The Biden administration has largely continued to pursue the Trump administration polices with respect to China and technology, particularly the increased use of export controls and other policy measures to attempt to blunt China’s technology development in key sectors such as semiconductors and AI. One big difference is that the Biden administration, for the first, has articulated a broader strategy on technology policy, which was missing during the Trump administration. The so-called Sullivan Doctrine as laid out by National Security Advisor Jake Sullivan and other senior US officials, involves having the US attempt to maintain an absolute leads over China in key technology domains, pursue a “small yard high fence” approach to technologies with military applications, and treat advanced compute, biotechnology, and green technology as “force multipliers” of key national security interest to the US. The articulation of this approach has huge policy consequences, and has resulted in US measures such as the 7 October 2022 controls, a sweeping set of restrictions targeting China’s semiconductor industry. The Biden administration policy, which it has attempted to be more coherent and consistent than the Trump practice of targeting individual Chinese companies for alleged national security related problems, has also had much broader implications for US allies. For example, the 7 October controls has dragged Japan and the Netherlands into the US policy debate, and forced these and other countries to take sides in the US China tech competition process. The Biden administration, unlike the Trump team, has expended considerable effort on attempting to enlist the support of allies in its efforts to contain China’s development in key technology domains, with mixed success.
Can you provide insight into how Japan and South Korea, as well as the South-East Asian countries, are responding to the tech rivalry between the U.S. and China?
As noted, Japan has been drawn into the rivalry as a result of pressure from the Biden administration to align on the 7 October 2022 export controls, particularly for semiconductor manufacturing equipment. Japanese firm’s have major market positions in China, and pushed back on some of the proposed new controls. The Japanese government remains concerned about potential retaliation against Japanese companies in China as a result of the new licensing regime Tokyo has implemented that Beijing has sharply criticized. In general, Asian countries are very reluctant to be drawn into the US China technology Cold War. South Korea remains concerned about the China based operations of some of its largest companies, such as Samsung and SK hynix, which are heavily impacted by US export controls. Those facilities in China, with heavy capex investment, are now prevented from being upgraded with the most advanced manufacturing tools as a result of US pressure on the sector, and South Korean government officials have argued that the firms’ China facilities are important because they generate revenue that will allow Samsung, for example, to build manufacturing facilities in the US under the CHIPS Act.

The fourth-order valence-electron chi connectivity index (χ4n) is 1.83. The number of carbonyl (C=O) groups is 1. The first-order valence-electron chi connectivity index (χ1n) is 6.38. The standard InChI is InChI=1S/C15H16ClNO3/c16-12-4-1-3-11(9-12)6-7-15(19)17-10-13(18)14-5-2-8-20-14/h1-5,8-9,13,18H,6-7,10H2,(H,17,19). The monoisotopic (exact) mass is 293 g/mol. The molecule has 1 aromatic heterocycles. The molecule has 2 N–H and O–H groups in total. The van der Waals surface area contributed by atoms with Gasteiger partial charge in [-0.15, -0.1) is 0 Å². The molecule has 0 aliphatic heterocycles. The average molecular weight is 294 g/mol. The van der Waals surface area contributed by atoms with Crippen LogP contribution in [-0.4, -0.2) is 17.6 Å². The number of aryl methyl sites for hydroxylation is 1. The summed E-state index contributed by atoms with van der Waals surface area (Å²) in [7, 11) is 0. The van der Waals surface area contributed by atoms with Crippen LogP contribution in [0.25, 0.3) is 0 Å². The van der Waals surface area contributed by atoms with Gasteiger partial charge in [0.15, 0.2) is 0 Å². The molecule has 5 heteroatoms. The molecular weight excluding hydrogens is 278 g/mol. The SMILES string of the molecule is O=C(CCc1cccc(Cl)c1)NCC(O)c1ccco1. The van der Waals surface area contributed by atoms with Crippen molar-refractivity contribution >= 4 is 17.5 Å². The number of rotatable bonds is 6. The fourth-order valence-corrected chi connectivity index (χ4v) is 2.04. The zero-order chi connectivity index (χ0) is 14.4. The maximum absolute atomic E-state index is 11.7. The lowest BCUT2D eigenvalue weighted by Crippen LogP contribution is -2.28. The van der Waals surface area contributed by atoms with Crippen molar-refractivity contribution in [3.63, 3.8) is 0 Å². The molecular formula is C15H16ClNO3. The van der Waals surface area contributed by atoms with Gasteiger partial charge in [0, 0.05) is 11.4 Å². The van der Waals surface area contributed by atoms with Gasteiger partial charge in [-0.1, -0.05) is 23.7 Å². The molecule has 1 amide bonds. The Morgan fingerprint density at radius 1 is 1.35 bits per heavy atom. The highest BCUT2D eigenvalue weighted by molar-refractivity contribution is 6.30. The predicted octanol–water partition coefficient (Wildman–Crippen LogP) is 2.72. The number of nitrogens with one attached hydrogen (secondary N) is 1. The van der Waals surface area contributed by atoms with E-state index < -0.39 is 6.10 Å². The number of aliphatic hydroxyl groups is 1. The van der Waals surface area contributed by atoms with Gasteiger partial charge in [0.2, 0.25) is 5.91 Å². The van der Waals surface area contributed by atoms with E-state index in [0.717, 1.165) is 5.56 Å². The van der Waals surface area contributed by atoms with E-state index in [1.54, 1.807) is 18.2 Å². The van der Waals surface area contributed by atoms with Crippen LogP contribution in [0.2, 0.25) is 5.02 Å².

In your view, how would you assess the progression of the U.S. and Europe in establishing their semiconductor and battery supply chains?
We are in the early stages of the process of the EU and US attempting to onshore key pieces of both semiconductor and EV battery supply chains. The economics are a very tough obstacles here, as costs in the US and EU are high, and companies in Asia, including in China and Taiwan, already have considerable advantages in terms of cost and scale. The situation is very different for each sector. For semiconductors, particularly the most advanced, the goal of onshoring is to reduce dependence on Taiwan, over concern about the impact of the eventual unification of Taiwan with China, either via force or peacefully. The dependence on Taiwan for advanced semiconductor is sizeable, at over 90 per cent, and even if all the advanced fabs are built in the US and EU over the next decade, this dependence will be only reduced slightly, which the costs will be high. The jury is still out over whether this will a policy that can be termed successful. On EV battery supply chains, Chinese companies maintain a high level of dominance of the entire end to end supply chain for critical minerals, including lithium, graphite, cobalt, and nickel. It will be very difficult for the US and EU to develop alternative supply chains that cover the entire range of key elements, such as mining, processing, and the IP required to produce finished products. As technology advances, there may be breakthroughs that work to undercut the dominance of Chinese firms, but this is unlikely to happen over the next decade, and it is not clear that the US or EU has a clear strategy to reduce dependence on China across such a wide range of critical minerals. It will be difficult to incentivize the private sector to invest across EV battery supply chains, given the dominance of Chinese firms and their ability to control price and operate at scale.